NEW YORK (CNN/Money) -
Wanna know a secret? Webvan never really went away. True, the billion-plus dollars invested in the company are gone, its warehouses lie empty, and its stock certificates now fetch good money on eBay as kitschy mementos of Internet-era silliness.
But the concept of online home grocery delivery is still here and growing. And don't look now, but other long-forgotten Net concepts and companies are quietly coming back to the dance, tossing aside their flashy oversize polyester duds, and replacing them with sensible shoes and an understated smile.
This week, Furniture.com will soft-launch its new public face. The company flamed out spectacularly in November 2000, after it followed the then-common model of spending exorbitant amounts on marketing and warehouse construction. But president Carl Prindle says he has learned from the company's mistakes. Now he's taking a different, smaller and smarter approach.
Rather than trying to change consumer habits -- an endeavor so many Net firms mistakenly rallied around in the late 1990s -- Prindle and company are augmenting an existing offline model. Furniture.com is now the online face of whatever retail furniture partners it can recruit. It is launching with two such partners, Levitz and Seaman Furniture, according to Prindle. Furniture.com doesn't manage inventory. Instead, it simply inserts an order into its partners' existing systems and gets a cut of the transaction. What's more, marketing responsibilities will fall to the partners, who will advertise the URL in their marketing materials and stores.
Will the new model ever boast $80 million in annual sales or reach number 67 out of more than 14,000 furniture retailers in the United States -- as Furniture.com did before it closed? Doubtful. But the company certainly won't rack up the monstrous losses and customer service black marks that it did in 2000, when Furniture.com struggled so mightily against the current of, well, rational business thought.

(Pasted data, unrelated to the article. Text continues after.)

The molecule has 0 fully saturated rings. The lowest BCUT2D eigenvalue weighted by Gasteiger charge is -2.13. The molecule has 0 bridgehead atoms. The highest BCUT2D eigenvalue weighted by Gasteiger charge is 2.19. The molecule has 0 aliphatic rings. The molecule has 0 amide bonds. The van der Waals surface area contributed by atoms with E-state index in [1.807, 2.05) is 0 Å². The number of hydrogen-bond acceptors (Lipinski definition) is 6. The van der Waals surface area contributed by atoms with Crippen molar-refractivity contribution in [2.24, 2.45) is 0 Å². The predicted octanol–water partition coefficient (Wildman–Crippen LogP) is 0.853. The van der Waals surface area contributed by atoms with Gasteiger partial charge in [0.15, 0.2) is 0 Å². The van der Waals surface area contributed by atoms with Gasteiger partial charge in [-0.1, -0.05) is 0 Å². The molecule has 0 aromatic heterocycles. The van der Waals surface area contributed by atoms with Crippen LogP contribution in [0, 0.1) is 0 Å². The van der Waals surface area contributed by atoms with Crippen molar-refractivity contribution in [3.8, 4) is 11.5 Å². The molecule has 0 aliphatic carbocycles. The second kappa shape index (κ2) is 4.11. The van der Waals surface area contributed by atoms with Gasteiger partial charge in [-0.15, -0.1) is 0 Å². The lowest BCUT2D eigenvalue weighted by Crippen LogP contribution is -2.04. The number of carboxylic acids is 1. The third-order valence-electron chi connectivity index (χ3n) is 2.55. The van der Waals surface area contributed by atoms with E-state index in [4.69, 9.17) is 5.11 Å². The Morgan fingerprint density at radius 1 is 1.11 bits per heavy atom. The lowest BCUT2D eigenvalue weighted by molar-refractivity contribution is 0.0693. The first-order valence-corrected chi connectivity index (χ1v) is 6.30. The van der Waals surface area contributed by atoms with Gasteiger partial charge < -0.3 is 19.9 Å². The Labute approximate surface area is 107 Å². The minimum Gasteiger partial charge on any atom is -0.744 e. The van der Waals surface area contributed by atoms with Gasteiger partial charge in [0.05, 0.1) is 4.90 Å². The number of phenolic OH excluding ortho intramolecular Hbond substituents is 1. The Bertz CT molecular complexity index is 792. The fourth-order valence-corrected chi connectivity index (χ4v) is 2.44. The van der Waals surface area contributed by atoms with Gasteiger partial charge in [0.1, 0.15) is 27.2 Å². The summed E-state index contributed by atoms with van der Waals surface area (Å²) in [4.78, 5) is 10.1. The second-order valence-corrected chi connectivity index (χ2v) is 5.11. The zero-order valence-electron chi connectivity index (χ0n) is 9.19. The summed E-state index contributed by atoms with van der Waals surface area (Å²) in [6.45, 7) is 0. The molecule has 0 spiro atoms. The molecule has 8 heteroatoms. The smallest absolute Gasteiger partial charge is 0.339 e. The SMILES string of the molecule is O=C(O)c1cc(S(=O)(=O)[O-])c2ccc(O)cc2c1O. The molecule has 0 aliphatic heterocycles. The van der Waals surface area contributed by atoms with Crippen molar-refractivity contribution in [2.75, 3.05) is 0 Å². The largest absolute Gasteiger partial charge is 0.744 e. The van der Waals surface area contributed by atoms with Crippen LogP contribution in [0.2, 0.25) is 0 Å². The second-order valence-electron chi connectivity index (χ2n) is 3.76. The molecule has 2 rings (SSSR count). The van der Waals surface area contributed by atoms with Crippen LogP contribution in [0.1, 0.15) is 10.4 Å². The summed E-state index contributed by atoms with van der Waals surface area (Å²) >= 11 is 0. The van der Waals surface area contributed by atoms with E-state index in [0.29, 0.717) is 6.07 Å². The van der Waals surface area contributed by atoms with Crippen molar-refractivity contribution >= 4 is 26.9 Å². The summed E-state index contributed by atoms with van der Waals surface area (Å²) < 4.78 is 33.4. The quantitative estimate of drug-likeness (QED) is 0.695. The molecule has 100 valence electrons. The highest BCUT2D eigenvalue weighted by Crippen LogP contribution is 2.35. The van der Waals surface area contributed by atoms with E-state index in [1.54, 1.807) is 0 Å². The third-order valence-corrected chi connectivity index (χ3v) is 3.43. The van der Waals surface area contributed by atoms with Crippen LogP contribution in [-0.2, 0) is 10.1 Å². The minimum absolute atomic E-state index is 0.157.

Webvan was hardly a model of clear thinking, but the concept of online home grocery delivery still has legs, as evidenced by the major retail grocery chains that currently offer some form of online service. Safeway (SWY: up $0.07 to $44.18, Research, Estimates) announced online ordering in March, to be handled behind the scenes by GroceryWorks, a company 50 percent owned by Safeway. Rather than going nationwide with the service immediately (one of Webvan's big mistakes), Safeway is starting small, offering it only in the San Francisco Bay Area; Portland, Ore.; and Vancouver, British Columbia.
Other supermarket chains, such as Albertson's (ABS: down $0.27 to $34.85, Research, Estimates) and Kroger (KR: down $0.19 to $22.17, Research, Estimates), offer similar services to slightly wider audiences. Royal Ahold USA (AHO: up $0.05 to $24.80, Research, Estimates), owner of chains such as Stop and Shop, bought the PeaPod online grocery service and is incorporating it into Royal Ahold stores.
Existing supermarket chains are capitalizing on the fact that they already have warehouses (in the form of neighborhood stores) and therefore don't have to build expensive storage and processing facilities. Forrester Research estimates that a $5 million warehouse must generate 4,000 orders of $120 each, every week, just to break even. Consider, further, that the cost of each of Webvan's warehouses was north of $25 million, and you begin to grasp the absurdity of the challenge.
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Dave Stewart, GroceryWorks's VP for marketing, says his company's approach gives it several advantages over Webvan. "We have a brick-and-mortar company behind us, and the procurement strength of a $32 billion company," he says. "We don't have to try and strike a deal with a Coca-Cola. We don't have to build a brand name. We have one."
Furniture.com and GroceryWorks have no delusions of grandeur. Neither thinks it's going to change the world. But each believes that it can thrive in a sustainable niche by managing expenses and growing wisely. Hardly radical thinking, but in the environment from which these companies have sprung, such ambition would once have been labeled heresy.
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